View Article: PubMed Central - HTML - PubMed

ABSTRACT

Background: Quality assessment of pediatric randomized controlled trials (RCTs) in China is limited. The aim of this study was to evaluate the quantitative trends and quality indicators of RCTs published in mainland China over a recent 10-year period.

Methods: We individually searched all 17 available pediatric journals published in China from January 1, 2002 to December 30, 2011 to identify RCTs of drug treatment in participants under the age of 18 years. The quality was evaluated according to the Cochrane quality assessment protocol.

Results: Of 1287 journal issues containing 44398 articles, a total of 2.4% (1077/44398) articles were included in the analysis. The proportion of RCTs increased from 0.28% in 2002 to 0.32% in 2011. Individual sample sizes ranged from 10 to 905 participants (median 81 participants); 2.3% of the RCTs were multiple center trials; 63.9% evaluated Western medicine, 32.5% evaluated traditional Chinese medicine; 15% used an adequate method of random sequence generation; and 10.4% used a quasi-random method for randomization. Only 1% of the RCTs reported adequate allocation concealment and 0.6% reported the method of blinding. The follow-up period was from 7 days to 96 months, with a median of 7.5 months. There was incomplete outcome data reported in 8.3%, of which 4.5% (4/89) used intention-to-treat analysis. Only 0.4% of the included trials used adequate random sequence allocation, concealment and blinding. The articles published from 2007 to 2011 revealed an improvement in the randomization method compared with articles published from 2002 to 2006 (from 2.7% to 23.6%, p = 0.000).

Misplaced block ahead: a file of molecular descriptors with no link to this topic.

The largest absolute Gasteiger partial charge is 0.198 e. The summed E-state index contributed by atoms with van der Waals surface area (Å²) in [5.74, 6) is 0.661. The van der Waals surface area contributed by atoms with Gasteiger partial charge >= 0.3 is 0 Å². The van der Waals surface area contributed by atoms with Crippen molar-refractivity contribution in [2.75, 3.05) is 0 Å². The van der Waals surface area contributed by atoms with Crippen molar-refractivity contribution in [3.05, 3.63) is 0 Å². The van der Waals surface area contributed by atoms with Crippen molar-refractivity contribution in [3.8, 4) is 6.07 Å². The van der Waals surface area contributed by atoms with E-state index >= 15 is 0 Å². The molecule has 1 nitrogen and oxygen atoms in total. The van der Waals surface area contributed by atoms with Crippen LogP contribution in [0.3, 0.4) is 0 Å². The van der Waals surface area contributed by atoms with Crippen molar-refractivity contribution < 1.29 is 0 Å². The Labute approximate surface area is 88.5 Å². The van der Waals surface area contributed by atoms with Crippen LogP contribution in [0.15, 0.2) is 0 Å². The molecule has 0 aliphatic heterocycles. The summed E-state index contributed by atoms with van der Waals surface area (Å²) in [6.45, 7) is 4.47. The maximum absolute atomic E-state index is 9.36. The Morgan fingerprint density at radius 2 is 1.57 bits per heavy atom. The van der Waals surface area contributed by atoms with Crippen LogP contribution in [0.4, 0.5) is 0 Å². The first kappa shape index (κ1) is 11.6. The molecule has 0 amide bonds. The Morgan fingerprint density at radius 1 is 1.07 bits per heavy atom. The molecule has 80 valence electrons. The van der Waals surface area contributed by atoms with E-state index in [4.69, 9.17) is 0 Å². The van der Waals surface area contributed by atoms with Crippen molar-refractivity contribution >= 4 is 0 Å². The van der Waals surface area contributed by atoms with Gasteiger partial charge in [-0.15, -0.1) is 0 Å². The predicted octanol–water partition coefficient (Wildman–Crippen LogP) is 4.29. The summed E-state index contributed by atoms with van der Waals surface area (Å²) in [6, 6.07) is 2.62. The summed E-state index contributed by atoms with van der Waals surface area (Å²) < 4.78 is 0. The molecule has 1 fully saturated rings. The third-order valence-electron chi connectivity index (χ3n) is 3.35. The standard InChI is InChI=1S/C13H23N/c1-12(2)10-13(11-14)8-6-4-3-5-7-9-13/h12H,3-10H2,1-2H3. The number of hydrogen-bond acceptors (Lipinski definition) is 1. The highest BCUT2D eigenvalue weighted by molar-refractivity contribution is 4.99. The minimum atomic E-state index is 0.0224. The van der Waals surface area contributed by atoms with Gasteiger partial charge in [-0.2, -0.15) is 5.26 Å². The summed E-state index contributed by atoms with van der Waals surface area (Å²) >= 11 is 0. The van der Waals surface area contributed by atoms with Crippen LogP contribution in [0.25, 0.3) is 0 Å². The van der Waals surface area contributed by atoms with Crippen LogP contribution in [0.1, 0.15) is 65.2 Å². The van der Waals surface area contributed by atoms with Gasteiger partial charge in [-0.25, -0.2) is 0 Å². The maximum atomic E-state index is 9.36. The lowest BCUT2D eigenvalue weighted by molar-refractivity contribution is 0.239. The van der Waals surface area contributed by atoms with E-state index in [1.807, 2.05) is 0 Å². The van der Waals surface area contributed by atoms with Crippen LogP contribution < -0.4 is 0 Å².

Conclusions: In mainland China, the quantity of RCTs did not increase in the pediatric population, and the general quality was relatively poor. Quality improvements were suboptimal in the later 5 years.

Show MeSH